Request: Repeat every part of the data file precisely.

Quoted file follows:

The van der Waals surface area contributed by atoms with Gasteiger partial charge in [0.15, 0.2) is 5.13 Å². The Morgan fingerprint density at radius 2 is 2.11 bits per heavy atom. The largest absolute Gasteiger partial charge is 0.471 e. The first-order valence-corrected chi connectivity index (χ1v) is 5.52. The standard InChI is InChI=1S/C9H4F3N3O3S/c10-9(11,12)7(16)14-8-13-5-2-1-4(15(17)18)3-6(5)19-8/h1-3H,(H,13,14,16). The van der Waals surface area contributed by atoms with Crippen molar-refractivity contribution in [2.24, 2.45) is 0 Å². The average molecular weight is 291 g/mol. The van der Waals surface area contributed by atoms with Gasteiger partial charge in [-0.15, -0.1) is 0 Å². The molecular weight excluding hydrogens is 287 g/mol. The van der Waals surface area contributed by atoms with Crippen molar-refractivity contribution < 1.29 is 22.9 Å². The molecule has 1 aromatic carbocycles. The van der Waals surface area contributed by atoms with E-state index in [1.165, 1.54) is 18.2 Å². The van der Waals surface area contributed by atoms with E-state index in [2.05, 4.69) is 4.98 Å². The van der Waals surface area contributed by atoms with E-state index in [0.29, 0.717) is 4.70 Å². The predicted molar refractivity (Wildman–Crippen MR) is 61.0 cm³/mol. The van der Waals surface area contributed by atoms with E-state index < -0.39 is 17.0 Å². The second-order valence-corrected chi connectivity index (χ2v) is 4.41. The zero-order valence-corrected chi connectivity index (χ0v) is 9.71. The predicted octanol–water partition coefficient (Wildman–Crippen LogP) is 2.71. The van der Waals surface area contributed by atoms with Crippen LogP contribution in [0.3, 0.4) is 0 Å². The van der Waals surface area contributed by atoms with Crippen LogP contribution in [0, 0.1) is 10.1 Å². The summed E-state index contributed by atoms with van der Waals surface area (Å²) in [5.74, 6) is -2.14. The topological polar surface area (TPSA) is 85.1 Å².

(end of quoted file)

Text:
The van der Waals surface area contributed by atoms with Gasteiger partial charge in [0.15, 0.2) is 5.13 Å². The Morgan fingerprint density at radius 2 is 2.11 bits per heavy atom. The largest absolute Gasteiger partial charge is 0.471 e. The first-order valence-corrected chi connectivity index (χ1v) is 5.52. The standard InChI is InChI=1S/C9H4F3N3O3S/c10-9(11,12)7(16)14-8-13-5-2-1-4(15(17)18)3-6(5)19-8/h1-3H,(H,13,14,16). The van der Waals surface area contributed by atoms with Crippen molar-refractivity contribution in [2.24, 2.45) is 0 Å². The average molecular weight is 291 g/mol. The van der Waals surface area contributed by atoms with Gasteiger partial charge in [-0.15, -0.1) is 0 Å². The molecular weight excluding hydrogens is 287 g/mol. The van der Waals surface area contributed by atoms with Crippen molar-refractivity contribution < 1.29 is 22.9 Å². The molecule has 1 aromatic carbocycles. The van der Waals surface area contributed by atoms with E-state index in [1.165, 1.54) is 18.2 Å². The van der Waals surface area contributed by atoms with E-state index in [2.05, 4.69) is 4.98 Å². The van der Waals surface area contributed by atoms with E-state index in [0.29, 0.717) is 4.70 Å². The predicted molar refractivity (Wildman–Crippen MR) is 61.0 cm³/mol. The van der Waals surface area contributed by atoms with E-state index < -0.39 is 17.0 Å². The second-order valence-corrected chi connectivity index (χ2v) is 4.41. The zero-order valence-corrected chi connectivity index (χ0v) is 9.71. The predicted octanol–water partition coefficient (Wildman–Crippen LogP) is 2.71. The van der Waals surface area contributed by atoms with Crippen LogP contribution in [0.3, 0.4) is 0 Å². The van der Waals surface area contributed by atoms with Crippen LogP contribution in [0, 0.1) is 10.1 Å². The summed E-state index contributed by atoms with van der Waals surface area (Å²) in [5.74, 6) is -2.14. The topological polar surface area (TPSA) is 85.1 Å².